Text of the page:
WASHINGTON – The House Democrats leading the impeachment inquiry of President Donald Trump demanded that a former White House official appear for his scheduled hearing Monday, dismissing his attempt to challenge a subpoena in court.
Charles Kupperman, the president's former deputy national security adviser, has taken the extraordinary step of asking a federal court whom he should listen to — Congress or Trump.
In a letter to attorneys representing Kupperman, leaders of three House committees said his lawsuit is "lacking in legal merit and apparently coordinated with the White House," and failure to appear for his deposition "will constitute evidence that may be used against him in a contempt proceeding."
"Such willful defiance of a duly authorized subpoena may cause the committees to draw an adverse inference against the president," the letter said. "The White House's overbroad assertion of 'absolute immunity,' at its core, is another example of the president's stonewalling of Congress and concerted efforts to obstruct the House's impeachment inquiry."
The episode is the most recent example of the constitutional clash that has slowed congressional oversight of Trump, adding to the legal tussle between two branches of government. The committees on Intelligence, Oversight and Foreign Affairs have issued subpoenas to most of the impeachment witnesses heard this month to give them legal cover to defy White House orders to not cooperate.
The letter was sent by Intelligence Committee Chairman Adam Schiff, Foreign Affairs Committee Chairman Eliot Engel and acting Oversight Committee Chairwoman Carolyn Maloney.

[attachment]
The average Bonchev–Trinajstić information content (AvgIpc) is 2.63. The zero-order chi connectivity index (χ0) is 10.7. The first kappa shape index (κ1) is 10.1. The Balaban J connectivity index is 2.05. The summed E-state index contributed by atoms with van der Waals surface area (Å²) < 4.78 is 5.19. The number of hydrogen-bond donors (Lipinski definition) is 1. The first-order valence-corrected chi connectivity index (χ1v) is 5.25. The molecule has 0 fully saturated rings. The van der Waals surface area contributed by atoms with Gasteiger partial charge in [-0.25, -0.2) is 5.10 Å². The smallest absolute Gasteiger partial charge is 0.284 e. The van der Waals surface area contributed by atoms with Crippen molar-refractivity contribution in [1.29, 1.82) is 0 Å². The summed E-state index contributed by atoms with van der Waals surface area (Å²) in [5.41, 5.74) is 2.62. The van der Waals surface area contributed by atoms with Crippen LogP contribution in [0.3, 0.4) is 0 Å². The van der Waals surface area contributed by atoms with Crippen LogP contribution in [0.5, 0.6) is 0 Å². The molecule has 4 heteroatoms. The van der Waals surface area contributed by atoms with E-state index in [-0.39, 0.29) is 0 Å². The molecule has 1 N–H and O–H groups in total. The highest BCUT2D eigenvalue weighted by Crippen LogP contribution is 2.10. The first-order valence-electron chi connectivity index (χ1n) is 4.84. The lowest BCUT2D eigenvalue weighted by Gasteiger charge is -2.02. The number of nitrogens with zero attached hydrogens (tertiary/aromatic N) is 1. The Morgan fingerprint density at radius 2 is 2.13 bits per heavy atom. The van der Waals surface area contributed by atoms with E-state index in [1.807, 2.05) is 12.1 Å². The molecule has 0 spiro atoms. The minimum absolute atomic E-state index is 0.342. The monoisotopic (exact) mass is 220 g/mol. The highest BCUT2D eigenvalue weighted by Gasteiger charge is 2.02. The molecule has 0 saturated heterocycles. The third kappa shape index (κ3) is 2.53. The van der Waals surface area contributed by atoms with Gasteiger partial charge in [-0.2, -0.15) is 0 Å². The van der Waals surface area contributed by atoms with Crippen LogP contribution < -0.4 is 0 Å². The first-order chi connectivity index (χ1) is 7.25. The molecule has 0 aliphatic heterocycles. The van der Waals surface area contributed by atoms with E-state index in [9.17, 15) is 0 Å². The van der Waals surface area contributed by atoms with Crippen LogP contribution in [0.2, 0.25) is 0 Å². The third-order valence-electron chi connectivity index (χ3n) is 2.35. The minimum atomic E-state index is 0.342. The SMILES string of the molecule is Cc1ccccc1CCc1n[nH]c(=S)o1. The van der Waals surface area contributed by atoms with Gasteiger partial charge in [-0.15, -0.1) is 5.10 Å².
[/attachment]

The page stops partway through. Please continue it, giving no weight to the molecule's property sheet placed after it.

Kupperman on Friday made the argument that he was caught between two different directives and asked a federal judge whether he must appear. He said in court papers that he faces "irreconcilable commands" — a subpoena from House Democrats requiring him to cooperate and an order from the White House not to testify.
His lawyer, Charles Cooper, said that Trump "has asserted that Dr. Kupperman, as a close personal adviser to the president, is immune from Congressional process, and has instructed Dr. Kupperman not to appear and testify in response to the House's subpoena."
Besides Kupperman, Democrats have scheduled other national security officials to testify this week behind closed doors — an attempt to get a better look inside the White House as Trump pushed Ukraine to conduct politically motivated investigations.
The officials also include former National Security Adviser John Bolton and current NSC staffers Tim Morrison and Alexander Vindman. Morrison is particularly significant. William Taylor, the top U.S. diplomat in Ukraine, told lawmakers in his deposition last week about phone calls he had with Morrison that described the Ukraine effort.
Schiff, who is leading the inquiry, said Sunday he would like Bolton to testify but expects the White House would "fight us" over his appearance. Bolton is "a very important witness" who has "very relevant information," Schiff, D-Calif., told ABC's "This Week."
The committees are scheduled to hear from three other State Department and Defense Department witnesses, as well. Lawmakers want to determine whether military aid to Ukraine was held up as a condition of Ukraine's agreement to announce an investigation into former Vice President Joe Biden and his son Hunter.
The Democrats are moving quickly, sometimes scheduling multiple depositions in one day. They're trying to compile facts and eventually transition to public hearings. Schiff said Saturday that the committees are making "rapid progress."
A judge on Friday ordered the Justice Department to give the House secret grand jury testimony from special counsel Robert Mueller's Russia investigation, handing a victory to Democrats who want the material for the impeachment inquiry.